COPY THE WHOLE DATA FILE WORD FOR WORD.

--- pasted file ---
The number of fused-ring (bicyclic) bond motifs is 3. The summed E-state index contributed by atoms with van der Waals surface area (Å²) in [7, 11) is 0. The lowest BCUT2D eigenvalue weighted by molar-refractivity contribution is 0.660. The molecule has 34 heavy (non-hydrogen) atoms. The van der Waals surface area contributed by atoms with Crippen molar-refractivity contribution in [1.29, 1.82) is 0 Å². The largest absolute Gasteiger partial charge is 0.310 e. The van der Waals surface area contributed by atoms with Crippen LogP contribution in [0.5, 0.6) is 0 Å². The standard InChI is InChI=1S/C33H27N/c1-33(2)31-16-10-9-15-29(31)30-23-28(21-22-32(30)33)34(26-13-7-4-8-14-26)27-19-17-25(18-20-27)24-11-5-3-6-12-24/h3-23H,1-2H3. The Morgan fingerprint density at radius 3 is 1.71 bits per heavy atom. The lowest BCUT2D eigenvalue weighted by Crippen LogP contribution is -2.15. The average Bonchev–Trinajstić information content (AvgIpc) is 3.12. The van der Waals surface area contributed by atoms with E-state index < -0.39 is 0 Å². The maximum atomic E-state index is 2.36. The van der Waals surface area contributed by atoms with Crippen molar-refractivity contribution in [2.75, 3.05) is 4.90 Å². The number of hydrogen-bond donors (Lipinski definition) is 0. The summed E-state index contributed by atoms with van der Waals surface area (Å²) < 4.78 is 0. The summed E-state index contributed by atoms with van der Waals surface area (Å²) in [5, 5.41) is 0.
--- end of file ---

The number of fused-ring (bicyclic) bond motifs is 3. The summed E-state index contributed by atoms with van der Waals surface area (Å²) in [7, 11) is 0. The lowest BCUT2D eigenvalue weighted by molar-refractivity contribution is 0.660. The molecule has 34 heavy (non-hydrogen) atoms. The van der Waals surface area contributed by atoms with Crippen molar-refractivity contribution in [1.29, 1.82) is 0 Å². The largest absolute Gasteiger partial charge is 0.310 e. The van der Waals surface area contributed by atoms with Crippen LogP contribution in [0.5, 0.6) is 0 Å². The standard InChI is InChI=1S/C33H27N/c1-33(2)31-16-10-9-15-29(31)30-23-28(21-22-32(30)33)34(26-13-7-4-8-14-26)27-19-17-25(18-20-27)24-11-5-3-6-12-24/h3-23H,1-2H3. The Morgan fingerprint density at radius 3 is 1.71 bits per heavy atom. The lowest BCUT2D eigenvalue weighted by Crippen LogP contribution is -2.15. The average Bonchev–Trinajstić information content (AvgIpc) is 3.12. The van der Waals surface area contributed by atoms with E-state index < -0.39 is 0 Å². The maximum atomic E-state index is 2.36. The van der Waals surface area contributed by atoms with Crippen molar-refractivity contribution in [2.75, 3.05) is 4.90 Å². The number of hydrogen-bond donors (Lipinski definition) is 0. The summed E-state index contributed by atoms with van der Waals surface area (Å²) < 4.78 is 0. The summed E-state index contributed by atoms with van der Waals surface area (Å²) in [5, 5.41) is 0.